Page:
Ressusciter le Quartet

À la suite de la formation d’un gouvernement d’union nationale entre le Fatah et le Hamas, et du sommet de la Ligue arabe qui a remis le plan de paix de 2002 du roi Abdullah sur le devant de la scène, le groupe de médiateurs internationaux appelé le Quartet et composé de l’Union européenne, de la Russie, des Etats-Unis et des Nations unies, doit être ressuscité. Le Quartet était pour ainsi dire en sommeil depuis 2000, étant donné que tout processus de paix nécessite des négociations entre les parties en conflit.

Au lieu de négociations, la région a surtout connu une succession de décisions unilatérales. Certaines mesures, comme le retrait unilatéral d’Israël du Liban en 2000 et de la bande de Gaza en 2005, ou le cessez-le-feu d’un an du Hamas, peuvent être perçus comme des gestes constructifs. Mais même si ces mesures ont un objectif positif, elles ont été prises sans consultation de la partie adverse et ont ainsi renforcé la perception qu’il n’y avait pas de partenaire.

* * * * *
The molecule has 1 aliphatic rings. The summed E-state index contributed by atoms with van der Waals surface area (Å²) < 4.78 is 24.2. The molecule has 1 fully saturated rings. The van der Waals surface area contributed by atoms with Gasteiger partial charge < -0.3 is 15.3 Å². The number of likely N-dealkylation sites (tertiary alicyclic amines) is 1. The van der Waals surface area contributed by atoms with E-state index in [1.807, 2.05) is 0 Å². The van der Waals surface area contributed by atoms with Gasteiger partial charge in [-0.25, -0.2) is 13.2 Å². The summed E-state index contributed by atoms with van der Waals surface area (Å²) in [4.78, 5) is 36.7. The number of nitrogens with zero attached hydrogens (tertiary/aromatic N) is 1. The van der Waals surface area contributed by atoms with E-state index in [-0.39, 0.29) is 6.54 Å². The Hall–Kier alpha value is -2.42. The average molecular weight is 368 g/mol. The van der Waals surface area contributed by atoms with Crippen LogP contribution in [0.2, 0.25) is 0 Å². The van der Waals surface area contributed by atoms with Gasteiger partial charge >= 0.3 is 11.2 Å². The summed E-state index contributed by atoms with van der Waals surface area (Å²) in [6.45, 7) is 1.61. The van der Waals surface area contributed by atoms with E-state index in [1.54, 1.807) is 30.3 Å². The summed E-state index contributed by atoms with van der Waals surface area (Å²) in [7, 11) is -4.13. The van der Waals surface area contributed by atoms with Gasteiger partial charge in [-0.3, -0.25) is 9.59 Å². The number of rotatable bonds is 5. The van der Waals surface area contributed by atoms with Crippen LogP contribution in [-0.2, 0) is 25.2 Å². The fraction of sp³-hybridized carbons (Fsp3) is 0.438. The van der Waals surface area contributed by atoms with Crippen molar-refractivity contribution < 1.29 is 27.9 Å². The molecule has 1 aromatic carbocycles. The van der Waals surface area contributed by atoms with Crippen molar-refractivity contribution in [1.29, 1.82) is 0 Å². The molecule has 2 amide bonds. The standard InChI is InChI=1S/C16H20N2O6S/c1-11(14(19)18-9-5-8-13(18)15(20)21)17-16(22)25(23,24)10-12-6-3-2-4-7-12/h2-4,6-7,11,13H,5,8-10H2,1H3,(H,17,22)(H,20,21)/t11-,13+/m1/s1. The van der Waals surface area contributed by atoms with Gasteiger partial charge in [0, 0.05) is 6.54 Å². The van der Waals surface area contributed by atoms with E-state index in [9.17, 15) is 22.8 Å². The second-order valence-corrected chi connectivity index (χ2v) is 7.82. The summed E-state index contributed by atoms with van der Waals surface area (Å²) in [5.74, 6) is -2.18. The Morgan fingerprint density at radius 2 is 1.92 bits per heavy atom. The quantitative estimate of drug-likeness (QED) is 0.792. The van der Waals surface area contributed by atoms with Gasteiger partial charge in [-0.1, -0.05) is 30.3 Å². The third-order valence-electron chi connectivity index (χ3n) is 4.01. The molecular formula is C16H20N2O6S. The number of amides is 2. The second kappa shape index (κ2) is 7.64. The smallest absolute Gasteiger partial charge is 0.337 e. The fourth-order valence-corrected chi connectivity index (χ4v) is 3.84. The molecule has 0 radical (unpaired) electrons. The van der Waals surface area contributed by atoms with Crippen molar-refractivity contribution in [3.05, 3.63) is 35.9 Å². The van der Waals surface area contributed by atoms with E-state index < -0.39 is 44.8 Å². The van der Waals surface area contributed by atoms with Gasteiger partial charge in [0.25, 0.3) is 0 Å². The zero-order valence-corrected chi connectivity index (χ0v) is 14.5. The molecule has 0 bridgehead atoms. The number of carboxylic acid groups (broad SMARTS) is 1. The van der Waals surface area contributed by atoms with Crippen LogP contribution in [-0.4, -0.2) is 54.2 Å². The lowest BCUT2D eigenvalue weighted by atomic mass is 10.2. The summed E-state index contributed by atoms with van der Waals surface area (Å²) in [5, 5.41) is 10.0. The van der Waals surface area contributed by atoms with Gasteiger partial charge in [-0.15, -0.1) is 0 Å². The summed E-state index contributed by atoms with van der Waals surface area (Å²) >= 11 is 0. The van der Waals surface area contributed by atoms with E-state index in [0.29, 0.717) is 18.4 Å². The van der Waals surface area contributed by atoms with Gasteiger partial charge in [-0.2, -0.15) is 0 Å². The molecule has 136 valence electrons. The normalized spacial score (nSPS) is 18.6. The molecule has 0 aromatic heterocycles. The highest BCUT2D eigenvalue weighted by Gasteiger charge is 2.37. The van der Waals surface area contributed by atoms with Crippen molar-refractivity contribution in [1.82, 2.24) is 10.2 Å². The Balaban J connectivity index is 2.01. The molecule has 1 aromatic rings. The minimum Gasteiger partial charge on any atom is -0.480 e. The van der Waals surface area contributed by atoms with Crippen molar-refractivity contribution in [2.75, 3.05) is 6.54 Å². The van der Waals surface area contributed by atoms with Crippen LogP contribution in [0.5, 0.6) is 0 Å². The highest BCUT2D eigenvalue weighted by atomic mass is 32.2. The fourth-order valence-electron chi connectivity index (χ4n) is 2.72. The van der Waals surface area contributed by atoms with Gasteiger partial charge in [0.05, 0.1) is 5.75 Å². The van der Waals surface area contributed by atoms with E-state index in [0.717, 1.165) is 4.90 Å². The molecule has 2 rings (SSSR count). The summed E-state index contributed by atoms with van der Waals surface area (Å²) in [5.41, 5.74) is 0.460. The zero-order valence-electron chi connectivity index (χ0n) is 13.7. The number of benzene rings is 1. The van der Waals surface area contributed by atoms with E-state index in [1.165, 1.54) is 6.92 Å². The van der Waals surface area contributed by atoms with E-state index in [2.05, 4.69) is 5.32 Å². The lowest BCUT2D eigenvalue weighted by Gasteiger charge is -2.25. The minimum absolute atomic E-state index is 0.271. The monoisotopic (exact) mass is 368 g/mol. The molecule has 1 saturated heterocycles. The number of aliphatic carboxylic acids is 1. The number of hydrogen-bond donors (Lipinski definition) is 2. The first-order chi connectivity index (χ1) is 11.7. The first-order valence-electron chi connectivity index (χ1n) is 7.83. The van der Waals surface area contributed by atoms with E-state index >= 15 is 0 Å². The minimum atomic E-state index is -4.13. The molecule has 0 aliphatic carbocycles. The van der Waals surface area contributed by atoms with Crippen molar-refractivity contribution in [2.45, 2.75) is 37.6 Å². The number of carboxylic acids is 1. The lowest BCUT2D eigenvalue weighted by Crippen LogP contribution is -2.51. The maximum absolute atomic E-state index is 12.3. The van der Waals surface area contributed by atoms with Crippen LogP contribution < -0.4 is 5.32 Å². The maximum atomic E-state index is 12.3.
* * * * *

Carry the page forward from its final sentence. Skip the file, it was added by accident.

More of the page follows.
À l’été 2006, la guerre au Liban et la réoccupation de la bande de Gaza par Israël ont démontré l’échec de l’unilatéralisme. Aujourd’hui, il est évident que seul un processus politique qui tienne compte des intérêts nationaux légitimes des parties prenantes peut réduire le risque d’un nouvel embrasement du Proche-Orient.

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